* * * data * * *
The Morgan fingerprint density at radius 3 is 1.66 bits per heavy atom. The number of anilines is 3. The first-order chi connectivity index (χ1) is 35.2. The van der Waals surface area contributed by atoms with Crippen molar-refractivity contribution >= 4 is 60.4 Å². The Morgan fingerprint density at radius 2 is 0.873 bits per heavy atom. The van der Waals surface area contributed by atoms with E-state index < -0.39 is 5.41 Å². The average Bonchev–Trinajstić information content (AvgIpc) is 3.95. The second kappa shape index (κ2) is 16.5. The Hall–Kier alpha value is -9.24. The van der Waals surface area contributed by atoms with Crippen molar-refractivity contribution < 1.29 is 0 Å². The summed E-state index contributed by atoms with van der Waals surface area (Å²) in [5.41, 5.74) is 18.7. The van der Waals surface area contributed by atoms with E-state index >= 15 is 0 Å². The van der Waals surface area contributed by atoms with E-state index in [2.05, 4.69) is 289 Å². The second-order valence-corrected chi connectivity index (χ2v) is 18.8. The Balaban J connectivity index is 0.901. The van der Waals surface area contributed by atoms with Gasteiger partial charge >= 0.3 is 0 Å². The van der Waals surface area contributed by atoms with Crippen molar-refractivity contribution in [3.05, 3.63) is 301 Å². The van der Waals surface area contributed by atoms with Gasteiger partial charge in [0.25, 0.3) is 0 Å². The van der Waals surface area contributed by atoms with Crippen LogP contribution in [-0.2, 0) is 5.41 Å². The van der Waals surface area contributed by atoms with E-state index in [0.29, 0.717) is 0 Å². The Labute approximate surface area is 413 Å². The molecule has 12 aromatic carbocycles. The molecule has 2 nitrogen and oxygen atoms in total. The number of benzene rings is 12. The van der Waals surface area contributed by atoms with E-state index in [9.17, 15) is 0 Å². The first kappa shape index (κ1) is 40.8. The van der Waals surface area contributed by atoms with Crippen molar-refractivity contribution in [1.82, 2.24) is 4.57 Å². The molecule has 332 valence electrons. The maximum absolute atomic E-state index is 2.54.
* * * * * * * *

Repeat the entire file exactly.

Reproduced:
The Morgan fingerprint density at radius 3 is 1.66 bits per heavy atom. The number of anilines is 3. The first-order chi connectivity index (χ1) is 35.2. The van der Waals surface area contributed by atoms with Crippen molar-refractivity contribution >= 4 is 60.4 Å². The Morgan fingerprint density at radius 2 is 0.873 bits per heavy atom. The van der Waals surface area contributed by atoms with E-state index < -0.39 is 5.41 Å². The average Bonchev–Trinajstić information content (AvgIpc) is 3.95. The second kappa shape index (κ2) is 16.5. The Hall–Kier alpha value is -9.24. The van der Waals surface area contributed by atoms with Crippen molar-refractivity contribution < 1.29 is 0 Å². The summed E-state index contributed by atoms with van der Waals surface area (Å²) in [5.41, 5.74) is 18.7. The van der Waals surface area contributed by atoms with E-state index >= 15 is 0 Å². The van der Waals surface area contributed by atoms with E-state index in [2.05, 4.69) is 289 Å². The second-order valence-corrected chi connectivity index (χ2v) is 18.8. The Balaban J connectivity index is 0.901. The van der Waals surface area contributed by atoms with Gasteiger partial charge >= 0.3 is 0 Å². The van der Waals surface area contributed by atoms with Crippen molar-refractivity contribution in [3.05, 3.63) is 301 Å². The van der Waals surface area contributed by atoms with Gasteiger partial charge in [0.25, 0.3) is 0 Å². The van der Waals surface area contributed by atoms with Crippen LogP contribution in [-0.2, 0) is 5.41 Å². The van der Waals surface area contributed by atoms with E-state index in [0.29, 0.717) is 0 Å². The Labute approximate surface area is 413 Å². The molecule has 12 aromatic carbocycles. The molecule has 2 nitrogen and oxygen atoms in total. The number of benzene rings is 12. The van der Waals surface area contributed by atoms with E-state index in [9.17, 15) is 0 Å². The first kappa shape index (κ1) is 40.8. The van der Waals surface area contributed by atoms with Crippen molar-refractivity contribution in [1.82, 2.24) is 4.57 Å². The molecule has 332 valence electrons. The maximum absolute atomic E-state index is 2.54.